Being the year’s end, we also enjoyed the opportunity to promote a number of Rammers, and recognise those who have performed admirably. While we did not manage to secure the title of champion battery for 2016, the reputation of the Battery remains head & shoulders above our sister batteries. In the two years I have commanded, no other Battery has deployed on every field exercise in its own right – both 106 & 109 Batteries have had to combine their CPs, gunlines or observer parties to get out the door in good order. This has not been easy, and where it could have been used as an excuse for a poor performance or a number of mistakes, the Rammers have insisted on setting the highest standard, which our sister batteries have failed to meet on a number of occasions. It speaks volumes that the Rammers, despite all the challenges and difficulties laid before them, and more than enough room to make excuses, have set the bar for others to aspire to. The Rammers have persistently led the way for the Regiment, and while the title of ‘champions’ eludes us (improvement in sports competitions is a key handover note for Major Perkins), the reputation persists – even outside of 4 Regt, gunners remark that 107 Battery has a reputation for getting the job done, and doing it exceedingly well.
2017 will be an extremely busy year; since joining the Regiment four years ago, it is very much my experience that we are getting busier each year, and leave breaks are both few and far between. Luckily, our Christmas break offers us the opportunity for time with our families and friends before the challenges of ‘readying’ for deployment begin. As many of you would have learned from my previous articles, the Army now uses a 12 month, three year cycle between its three combat brigades where they are either ‘readying’ for deployment, ‘ready’ for deployment, or in ‘reset’ after a period of readiness. Our Regiment is currently ‘readying’, preparing to support scheduled operations in the Middle East and on standby for short-notice deployments around the globe. Our Battery will contribute to the Army’s short-notice deployment capability that will be ‘online’ later in 2017, requiring much of the Regiment’s attention and resources to focus on the Rammers’ preparations. This will include some time aboard the Navy’s new amphibious ships, HMA Ships Canberra and Adelaide.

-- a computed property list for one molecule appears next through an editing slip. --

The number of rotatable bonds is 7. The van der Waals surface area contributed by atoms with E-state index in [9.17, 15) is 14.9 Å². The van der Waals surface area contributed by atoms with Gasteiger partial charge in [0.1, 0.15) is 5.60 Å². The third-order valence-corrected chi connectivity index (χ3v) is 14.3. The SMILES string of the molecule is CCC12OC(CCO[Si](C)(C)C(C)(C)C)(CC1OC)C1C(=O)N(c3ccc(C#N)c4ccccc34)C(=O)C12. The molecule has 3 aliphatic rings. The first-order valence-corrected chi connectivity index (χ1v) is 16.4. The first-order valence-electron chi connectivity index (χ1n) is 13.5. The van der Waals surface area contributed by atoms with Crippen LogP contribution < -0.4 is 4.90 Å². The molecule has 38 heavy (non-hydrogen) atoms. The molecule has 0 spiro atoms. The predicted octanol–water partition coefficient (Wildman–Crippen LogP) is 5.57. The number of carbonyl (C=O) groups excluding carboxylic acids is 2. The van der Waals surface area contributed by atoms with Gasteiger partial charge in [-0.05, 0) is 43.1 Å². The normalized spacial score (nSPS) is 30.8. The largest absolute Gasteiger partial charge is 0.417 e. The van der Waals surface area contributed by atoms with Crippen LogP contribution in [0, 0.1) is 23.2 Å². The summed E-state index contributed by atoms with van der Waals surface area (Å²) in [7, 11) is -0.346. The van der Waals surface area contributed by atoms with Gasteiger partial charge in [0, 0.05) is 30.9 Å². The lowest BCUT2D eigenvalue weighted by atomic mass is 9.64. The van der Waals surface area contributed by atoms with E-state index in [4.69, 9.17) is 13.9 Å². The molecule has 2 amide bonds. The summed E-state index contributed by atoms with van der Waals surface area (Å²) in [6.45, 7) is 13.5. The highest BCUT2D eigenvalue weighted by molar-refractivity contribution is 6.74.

As my time comes to hand over to the new command team in January, I am thankful for the support, enthusiasm and dedication of the Battery, and similarly the Association. I’ve never experienced a battery association as close as ours, and I hope it is more widespread than I have known.
My final contribution as Battery Commander would not be complete without sincere and heartfelt thanks to my Battery, and my command team. The success of the Rammers during my tenure lies squarely on their shoulders, and for their support, dedication and guidance, I cannot be more grateful. In particular, my Battery Sergeant Major, Warrant Officer Jason Bourke, has worked tirelessly and with dedication for the soldiers of the Battery. His forethought and frank opinions are often the sole reasons for our success. We wouldn’t be were we are without you, Jason. I am forever grateful - thank you.
I wish you all a Merry Christmas, a Happy New Year, and a fulfilling holiday season with your families and friends. We pray for a speedy return for the only Rammer currently on operations, Captain Jackson Stanhope. I look forward to hearing what the Battery and its Association are doing well into the future, albeit from afar.
Major James Casey